Following our posting of a history about the fight for a separate SC collective agreement on October 23rd, 2020, and as we prepare to face the next round of negotiations with Treasury Board, this article aims to provide you with more information regarding the challenges to be met in getting ship equipment recognized as constituting a separate bargaining unit.
Since the creation of the SV bargaining unit by the federal government in 1999, there have been continued challenges with achieving Ships Crews bargaining objectives. For example, despite some modest market adjustments, Ships Crews continue to be underpaid as evidenced multiple pay studies. Accordingly, the Union has attempted a number of different strategies to attempt to achieve a better contract for Ships Crews members over the years.
Changing the bargaining structure:
Following a successful PSAC convention resolution to attempt to split out the Ships Crews from the SV bargaining unit, PSAC filed an application to split out the ships crews from the SV group. The Public Staff Relations Board issued a decision in 2010 on the application filed by the PSAC seeking to have the Ships Crews group recognized as a separate and distinct bargaining unit. The decision, originally filed in April 2009, came following mediation attempts and finally, a week of hearings in March 2010. At the hearings representatives of the Ships Crews from all regions and both Coast Guard and National Defence appeared before the Board to explain the frustrations SC have experienced in collective bargaining. Using photographs, video and hours of live testimony, the SC members left no stone unturned in explaining the unique nature of their workplace and the extensive variety of their duties.
Ultimately, the decision written by PSLRB Board Member Renaud Paquet determined that a separate bargaining unit could not be granted. In the decision, Paquet acknowledged the diversity of SC work including the SC role in search and rescue, fisheries patrols, navigational maintenance, ice-breaking and scientific missions at sea. He took note of the job risks and of the unique nature of SC work scheduling and leave. The uniqueness of SC work was recognized and appreciated by the Board.
The decision made a detailed assessment of the history of bargaining since the creation of the SV bargaining unit in 1999. Each SV collective agreement and conciliation Board submission was tabled by the union and SC demands and changes achieved were presented to demonstrate that SCs have been frustrated by their minority position in the SV group. Paquet concluded that the SC group had not received its fair share of improvements, but that this inequity was not necessarily due to the structure of the SV bargaining unit.
The decision reviewed the jurisprudence and concluded that there was no clear legal basis to separate the SC group as a distinct unit. The four rounds of SV bargaining that had taken place since 1999 are not conclusive and in fact in two of the rounds there have been circumstances, i.e. threats of legislation or reclassification that distorted the bargaining process. The decision recommends that the union and Treasury Board make renewed efforts to address SC inequities within the existing bargaining structure. To this end the decision identifies five available options for the SC issues to be addressed.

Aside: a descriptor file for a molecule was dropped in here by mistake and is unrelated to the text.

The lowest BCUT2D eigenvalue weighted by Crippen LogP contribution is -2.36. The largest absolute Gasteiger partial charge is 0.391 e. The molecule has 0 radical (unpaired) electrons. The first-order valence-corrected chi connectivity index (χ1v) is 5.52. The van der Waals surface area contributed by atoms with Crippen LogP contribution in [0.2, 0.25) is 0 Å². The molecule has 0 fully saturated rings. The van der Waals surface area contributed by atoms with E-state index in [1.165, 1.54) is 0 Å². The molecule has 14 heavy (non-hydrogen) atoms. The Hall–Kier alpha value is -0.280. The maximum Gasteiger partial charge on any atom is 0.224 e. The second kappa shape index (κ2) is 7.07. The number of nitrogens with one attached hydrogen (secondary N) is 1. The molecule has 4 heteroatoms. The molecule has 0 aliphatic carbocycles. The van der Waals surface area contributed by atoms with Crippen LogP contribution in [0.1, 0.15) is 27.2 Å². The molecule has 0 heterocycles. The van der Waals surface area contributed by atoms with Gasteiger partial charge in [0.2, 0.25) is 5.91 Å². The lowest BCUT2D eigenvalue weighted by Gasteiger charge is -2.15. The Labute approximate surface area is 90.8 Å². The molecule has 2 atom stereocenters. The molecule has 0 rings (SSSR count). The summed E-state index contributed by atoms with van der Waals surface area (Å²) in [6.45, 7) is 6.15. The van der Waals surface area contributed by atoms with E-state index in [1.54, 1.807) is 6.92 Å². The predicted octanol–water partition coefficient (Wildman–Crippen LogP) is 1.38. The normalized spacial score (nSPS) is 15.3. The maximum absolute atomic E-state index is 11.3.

The union took the recommendations made by Board Member Paquet seriously. In response to the decision and the recommendations, we commenced discussions with Treasury Board, Coast Guard and the Department of National Defence on Ships Crew specific issues in order to address the inequities that existed for Ships Crews members.
Ships Crews Bargaining Subcommittee:
Unfortunately, the meetings that happened prior to the 2014 round of SV bargaining were not successful. PSAC came to the table with numerous proposals on issues such as scheduling/crewing, training and compensation but we found that the Employer was not willing to agree to a single proposal. It became clear through that process that the issue was not one of a lack of airtime with the Employer to get them change provisions for the Ships Crews.
That said there has been an appreciation for some time that Ships Crews provisions such as lay days can be complicated and varied. As such PSAC supplemented its bargaining team over the past 14 years with Ships Crews Bargaining sub-committees and extensive work site visits to be able to accurately represent the views and priorities of the Ships Crew membership.
The sub-committee has also been used to assist with pay research. For example, in January 2018, prior to the most recent round of bargaining, the PSAC and the Ships Crews sub-committee met with Treasury Board to discuss the terms of pay study for Ship Crews that would be representative of the work done our members and would be useful for the upcoming round of bargaining. Our finding from this study was that again the data confirmed a gap in compensation between SC positions and comparable jobs outside the federal public service.
Strategies moving forward:
Moving into the next round of bargaining, PSAC will be once again looking to ensure that the architecture of our bargaining process is well suited to be able to accurately articulate the priorities and the challenges faced by the Ships Crews membership. This will be accomplished through a combination of outreach to Ships Crews, the formation of a technical subcommittee, and research support. However, to achieve well-articulated and accurately prioritized proposals, we need leverage. We look forward to working together to harness the collective power within the Ships Crews to achieve our objectives going forward.